News | March 6, 2020

Women's History Month spotlight: Stephany Officer

By DLA Energy Public Affairs

Editor’s note: March is Women’s History Month and this year’s Defense Equal Opportunity Management Institute theme is “Honoring the Past, Securing the Future.” Throughout the month, we will spotlight Defense Logistics Agency Energy employees who are honoring their history and making a difference through their accomplishments both in their workplace and community.

Describe your job: I am a division chief in DLA Energy Energy’s Bulk Petroleum Products business unit. I supervise a team responsible for procuring Bulk Petroleum Products in the Atlantic, European and the Mediterranean regions. We also support the National Science Foundation’s Deep Freeze program in Antarctica and other programs in the United States. 

What makes you proud about your job? I retired from the U.S. Army as a Petroleum Supply Specialist. It gives me great pride to continue my work in the petroleum industry where I was once a Warfighter myself.  

What was your most recent professional success story? My team received an urgent first-time requirement request for the procurement of jet fuel to the Naval Air Station Sigonella, Italy. This effort was a result of a temporary inoperability of the Italian pipeline responsible for the movement of fuel throughout the island. We worked diligently through the holiday season to ensure that all crucial elements were captured and addressed to ensure seamless performance upon contract award. Despite encountering unique hurdles along the way, the team forged ahead and awarded a contract to support the Warfighter requirements.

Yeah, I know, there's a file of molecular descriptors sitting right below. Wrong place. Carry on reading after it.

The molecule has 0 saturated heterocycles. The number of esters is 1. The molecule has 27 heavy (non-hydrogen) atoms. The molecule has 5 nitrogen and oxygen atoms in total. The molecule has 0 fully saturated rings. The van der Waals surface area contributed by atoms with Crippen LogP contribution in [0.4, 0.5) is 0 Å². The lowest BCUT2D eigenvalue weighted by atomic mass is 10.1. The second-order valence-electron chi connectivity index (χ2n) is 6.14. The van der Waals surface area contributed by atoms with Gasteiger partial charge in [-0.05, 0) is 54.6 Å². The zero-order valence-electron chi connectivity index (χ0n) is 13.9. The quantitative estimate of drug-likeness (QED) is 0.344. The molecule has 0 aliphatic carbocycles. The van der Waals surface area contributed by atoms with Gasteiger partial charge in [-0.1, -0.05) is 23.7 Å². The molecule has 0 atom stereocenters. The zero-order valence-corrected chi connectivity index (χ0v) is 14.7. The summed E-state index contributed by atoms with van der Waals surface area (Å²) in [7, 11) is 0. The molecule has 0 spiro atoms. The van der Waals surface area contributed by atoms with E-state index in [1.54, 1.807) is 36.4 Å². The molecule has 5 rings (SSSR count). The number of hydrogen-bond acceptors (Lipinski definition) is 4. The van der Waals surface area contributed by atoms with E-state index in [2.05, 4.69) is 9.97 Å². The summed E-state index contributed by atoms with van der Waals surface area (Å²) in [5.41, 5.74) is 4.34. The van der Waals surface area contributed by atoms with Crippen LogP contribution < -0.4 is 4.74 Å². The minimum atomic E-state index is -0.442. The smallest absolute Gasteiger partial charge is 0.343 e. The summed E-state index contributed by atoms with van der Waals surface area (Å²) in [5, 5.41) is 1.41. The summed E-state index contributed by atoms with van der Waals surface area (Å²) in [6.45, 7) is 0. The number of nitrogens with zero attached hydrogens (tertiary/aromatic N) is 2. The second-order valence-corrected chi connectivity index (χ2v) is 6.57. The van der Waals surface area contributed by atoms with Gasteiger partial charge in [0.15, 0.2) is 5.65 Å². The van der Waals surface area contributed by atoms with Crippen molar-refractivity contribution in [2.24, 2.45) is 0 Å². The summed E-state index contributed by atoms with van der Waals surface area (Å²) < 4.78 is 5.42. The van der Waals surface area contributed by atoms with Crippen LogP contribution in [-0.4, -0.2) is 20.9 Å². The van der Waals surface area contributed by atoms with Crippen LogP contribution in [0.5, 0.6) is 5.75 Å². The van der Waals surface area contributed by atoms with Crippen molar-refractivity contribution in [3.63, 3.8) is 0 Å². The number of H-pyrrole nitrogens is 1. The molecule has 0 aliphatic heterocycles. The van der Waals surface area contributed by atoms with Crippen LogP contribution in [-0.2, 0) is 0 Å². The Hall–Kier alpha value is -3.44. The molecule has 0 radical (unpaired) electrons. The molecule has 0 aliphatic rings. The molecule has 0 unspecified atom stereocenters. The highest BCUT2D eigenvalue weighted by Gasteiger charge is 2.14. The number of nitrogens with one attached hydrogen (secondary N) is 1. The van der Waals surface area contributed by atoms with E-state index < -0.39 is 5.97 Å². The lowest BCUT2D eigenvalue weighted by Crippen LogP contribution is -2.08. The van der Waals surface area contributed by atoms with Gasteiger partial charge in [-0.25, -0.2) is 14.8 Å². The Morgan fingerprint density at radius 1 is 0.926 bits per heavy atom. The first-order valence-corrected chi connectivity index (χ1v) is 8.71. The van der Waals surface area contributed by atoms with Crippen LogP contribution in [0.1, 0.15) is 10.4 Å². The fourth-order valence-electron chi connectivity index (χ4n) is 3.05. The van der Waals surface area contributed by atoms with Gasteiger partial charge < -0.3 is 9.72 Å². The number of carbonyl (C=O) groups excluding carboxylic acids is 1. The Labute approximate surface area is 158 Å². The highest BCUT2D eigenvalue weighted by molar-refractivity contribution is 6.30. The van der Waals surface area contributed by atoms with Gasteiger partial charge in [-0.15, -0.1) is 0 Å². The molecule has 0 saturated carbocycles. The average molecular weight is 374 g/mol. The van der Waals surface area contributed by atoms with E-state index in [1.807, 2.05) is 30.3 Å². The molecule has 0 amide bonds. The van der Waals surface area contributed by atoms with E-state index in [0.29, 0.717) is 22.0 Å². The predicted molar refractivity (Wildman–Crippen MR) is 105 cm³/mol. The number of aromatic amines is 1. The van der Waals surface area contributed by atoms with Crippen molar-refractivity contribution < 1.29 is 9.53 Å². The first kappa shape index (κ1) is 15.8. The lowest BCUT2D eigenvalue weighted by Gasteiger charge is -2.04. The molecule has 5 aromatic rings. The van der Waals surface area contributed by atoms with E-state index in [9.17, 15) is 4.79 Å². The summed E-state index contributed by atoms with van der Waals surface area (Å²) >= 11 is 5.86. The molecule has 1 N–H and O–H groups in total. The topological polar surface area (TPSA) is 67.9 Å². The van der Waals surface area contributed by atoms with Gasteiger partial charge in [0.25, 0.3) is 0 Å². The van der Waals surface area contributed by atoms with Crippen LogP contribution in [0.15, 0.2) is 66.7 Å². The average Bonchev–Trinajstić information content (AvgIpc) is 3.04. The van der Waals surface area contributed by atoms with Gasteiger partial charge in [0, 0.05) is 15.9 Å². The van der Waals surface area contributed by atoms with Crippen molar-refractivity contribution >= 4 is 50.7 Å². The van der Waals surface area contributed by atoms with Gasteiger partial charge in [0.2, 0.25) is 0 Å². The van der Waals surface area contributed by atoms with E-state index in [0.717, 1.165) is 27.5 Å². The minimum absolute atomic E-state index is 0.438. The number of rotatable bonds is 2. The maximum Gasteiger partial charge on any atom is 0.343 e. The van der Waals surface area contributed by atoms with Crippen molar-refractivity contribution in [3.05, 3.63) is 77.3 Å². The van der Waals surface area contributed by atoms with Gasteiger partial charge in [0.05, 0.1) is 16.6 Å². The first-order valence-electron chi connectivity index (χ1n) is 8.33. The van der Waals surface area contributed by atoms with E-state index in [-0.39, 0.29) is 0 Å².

What would you consider your greatest accomplishment? Professionally, it was when I received the Humanitarian Effort Certificate in support of the Operation United Assistance. Personally, it was becoming a member of Alpha Kappa Alpha Sorority, a dream I had since I was a young child. The Alpha Kappa Alpha Sorority is the first Greek-lettered sorority established by African American college women. 

How do you honor your past? Mentoring my children, grandchildren and young family members by educating them on our proud history and ensuring they understand the struggles that our ancestors experienced. For example, I took my daughter and grandchildren to the National Museum of African American History and Culture in Washington, D.C. where they received a truthful history lesson of our culture from past to present. 

How do you make a difference? I volunteer at my local food pantry to help alleviate hunger. I also volunteer at Hunter Holmes McGuire Veterans Affairs Medical Center in Richmond, Virginia, by assisting with recreational activities for nursing home residents.